What could Iran's president be up to? Is he trying to go along with the underlying prejudices of his fellow Iranians and detract from the fact that he has thus far been unable to keep most of his social promises? Doesn't it concern him that he is burning bridges, both in Europe and with the Middle Eastern states of Egypt and Jordan, both put off by his anti-Israeli invective?
Ahmadinejad is apparently so convinced of his strength that he believes that he must no longer take anyone or anything into consideration when it comes to his international policies.
The true victors of the war in Iraq
Ahmadinejad's newfound perception of strength can be mainly put down to the debacle in Iraq, for which both US President George W. Bush and, to an even greater extent, Defense Secretary Donald Rumsfeld are responsible. According to the most recent opinion polls, only about a third of the US population believes that the United States plans to "put things right" in Iraq, as Rumsfeld said in an interview with SPIEGEL. Contrary to Rumsfeld's apparent belief, the truth is that while the Americans are busy conducting a war in Iraq, the Iranians are leaning back -- and winning the war.
If Iraq does in fact receive a federal constitution, its two-thirds Shiite majority will have the say in a federal Iraq. Clerics trained in the Iranian city of Ghom -- such as Abd al-Aziz al-Hakim, whose movement has been supported by the Tehran administration for decades -- will presumably play the leading role in this government. On the other hand, if Iraq breaks apart, the south, with its rich oil fields, would almost automatically go to Iran. Even today, Tehran's envoys have more control over Basra than its British occupiers.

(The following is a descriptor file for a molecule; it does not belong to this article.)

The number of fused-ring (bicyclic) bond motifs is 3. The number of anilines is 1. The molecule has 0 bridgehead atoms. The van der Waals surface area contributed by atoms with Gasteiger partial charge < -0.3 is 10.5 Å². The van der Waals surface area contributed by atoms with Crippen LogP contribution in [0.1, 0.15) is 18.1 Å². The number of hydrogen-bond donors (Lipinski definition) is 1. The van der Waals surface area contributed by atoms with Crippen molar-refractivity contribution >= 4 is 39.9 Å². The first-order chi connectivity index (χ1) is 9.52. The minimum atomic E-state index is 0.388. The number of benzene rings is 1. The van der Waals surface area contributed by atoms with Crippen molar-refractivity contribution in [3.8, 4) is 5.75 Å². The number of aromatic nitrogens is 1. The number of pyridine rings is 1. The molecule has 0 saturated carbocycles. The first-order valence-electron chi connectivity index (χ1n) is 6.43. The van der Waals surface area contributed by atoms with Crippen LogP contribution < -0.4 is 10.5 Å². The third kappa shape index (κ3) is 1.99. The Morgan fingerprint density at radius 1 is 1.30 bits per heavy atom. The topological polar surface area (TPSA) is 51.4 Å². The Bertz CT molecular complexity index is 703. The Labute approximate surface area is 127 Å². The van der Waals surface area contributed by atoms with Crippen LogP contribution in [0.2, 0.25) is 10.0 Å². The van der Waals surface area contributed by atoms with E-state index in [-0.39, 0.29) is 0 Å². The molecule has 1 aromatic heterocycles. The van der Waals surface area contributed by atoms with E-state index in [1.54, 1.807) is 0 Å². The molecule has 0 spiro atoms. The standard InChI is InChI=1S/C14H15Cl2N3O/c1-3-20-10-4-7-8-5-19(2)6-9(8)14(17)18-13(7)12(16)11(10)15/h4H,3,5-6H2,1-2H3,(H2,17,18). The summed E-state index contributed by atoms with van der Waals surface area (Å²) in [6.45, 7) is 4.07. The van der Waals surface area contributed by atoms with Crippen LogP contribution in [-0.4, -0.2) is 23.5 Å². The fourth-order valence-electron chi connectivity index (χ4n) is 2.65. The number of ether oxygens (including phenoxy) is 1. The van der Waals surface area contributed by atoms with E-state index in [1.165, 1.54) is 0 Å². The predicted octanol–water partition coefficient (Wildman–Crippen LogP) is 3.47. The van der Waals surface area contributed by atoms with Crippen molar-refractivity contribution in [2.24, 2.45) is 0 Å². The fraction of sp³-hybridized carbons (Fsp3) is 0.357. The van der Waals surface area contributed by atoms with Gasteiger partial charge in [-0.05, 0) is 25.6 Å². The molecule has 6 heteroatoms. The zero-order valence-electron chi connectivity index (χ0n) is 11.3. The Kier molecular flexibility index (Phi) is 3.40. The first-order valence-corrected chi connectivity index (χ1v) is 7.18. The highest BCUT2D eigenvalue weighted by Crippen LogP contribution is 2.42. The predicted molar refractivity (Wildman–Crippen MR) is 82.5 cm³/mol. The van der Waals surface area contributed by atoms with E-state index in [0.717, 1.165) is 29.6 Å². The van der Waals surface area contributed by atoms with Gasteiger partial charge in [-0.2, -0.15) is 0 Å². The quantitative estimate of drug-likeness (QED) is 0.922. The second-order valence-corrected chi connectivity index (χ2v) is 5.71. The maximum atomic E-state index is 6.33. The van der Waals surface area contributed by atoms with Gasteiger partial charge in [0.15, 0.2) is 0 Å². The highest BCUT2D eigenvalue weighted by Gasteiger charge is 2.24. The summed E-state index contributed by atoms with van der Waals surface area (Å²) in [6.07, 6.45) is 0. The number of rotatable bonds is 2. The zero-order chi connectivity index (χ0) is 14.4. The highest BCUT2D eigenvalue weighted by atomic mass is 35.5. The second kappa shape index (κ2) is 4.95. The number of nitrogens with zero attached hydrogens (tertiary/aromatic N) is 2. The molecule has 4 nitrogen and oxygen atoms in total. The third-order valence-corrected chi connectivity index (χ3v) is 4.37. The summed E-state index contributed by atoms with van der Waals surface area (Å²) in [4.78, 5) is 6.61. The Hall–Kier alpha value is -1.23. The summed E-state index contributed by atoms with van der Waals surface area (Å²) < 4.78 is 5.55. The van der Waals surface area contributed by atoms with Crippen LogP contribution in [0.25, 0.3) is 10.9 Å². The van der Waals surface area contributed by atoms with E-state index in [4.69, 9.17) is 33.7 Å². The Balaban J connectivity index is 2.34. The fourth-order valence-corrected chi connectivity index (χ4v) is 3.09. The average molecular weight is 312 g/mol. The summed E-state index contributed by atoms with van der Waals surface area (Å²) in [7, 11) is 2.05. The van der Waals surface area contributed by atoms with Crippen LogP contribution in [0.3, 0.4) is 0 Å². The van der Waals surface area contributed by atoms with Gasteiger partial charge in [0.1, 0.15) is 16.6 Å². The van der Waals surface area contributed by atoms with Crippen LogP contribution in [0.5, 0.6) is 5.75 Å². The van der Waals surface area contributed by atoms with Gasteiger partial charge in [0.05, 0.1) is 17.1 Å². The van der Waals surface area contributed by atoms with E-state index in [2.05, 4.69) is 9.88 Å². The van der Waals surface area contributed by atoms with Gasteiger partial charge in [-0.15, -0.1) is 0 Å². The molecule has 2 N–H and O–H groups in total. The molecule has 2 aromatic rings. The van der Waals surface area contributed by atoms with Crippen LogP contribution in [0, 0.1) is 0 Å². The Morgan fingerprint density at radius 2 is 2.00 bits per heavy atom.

The mullahs know that Western troops will not be able to remain in Iraq forever. Time is on their side, when it comes to both Iraq and the nuclear issue.
No one in Tehran appears to be concerned about an economic boycott of other sanctions, given the amount of disagreement among the world's nations today whenever they are called upon to make concrete resolutions. The West and energy-hungry China would have trouble doing without Iranian oil and natural gas. After Saudi Arabia, Iran has the second-largest oil reserves on earth (with Iraq a close third), and is the world's fourth-largest oil exporter.
The nuclear option
Ahmadinejad already took a tough stance on Iran's nuclear policy during the election campaign. He has a low opinion of the EU's investigative efforts, and has referred to his own country's lead negotiators as "criminally accommodating."
Ahmadinejad's view of the world has always been that Iran must come first. Everywhere he looks, he sees conspiracies against his beloved homeland and feels the urge to strike back. He is a man of fervent conviction and a child of the revolution.
Even as a high-school student, he fought against barricades and demanded the overthrow of "US lackey" Shah Reza Pahlevi. Although claims that he was part of the group that stormed and occupied the US embassy in Tehran when Ayatollah Khomeini came into power are disputed, his ideological proximity to the embassy hostage-takers is not: When he was a student of construction engineering, he was one of the founding members of the student group responsible for the incident at the time.
The fanatic from the provincial town of Aradan later joined the Revolutionary Guards and the Bassij, a militia group whose members were often used as informers. But no one can claim that Ahmadinejad was unwilling to put his words into action. He signed up for military service at the front shortly after the Iraqi dictator Saddam Hussein attacked Iran in 1980. As a member of the "Special Unit of the Revolutionary Guards," he was even trained to conduct secret commando operations behind enemy lines. After the war ended, he made his way up the political ladder, eventually becoming governor of Ardebil Province, where he proved a capable administrator in a region plagued by earthquakes and floods.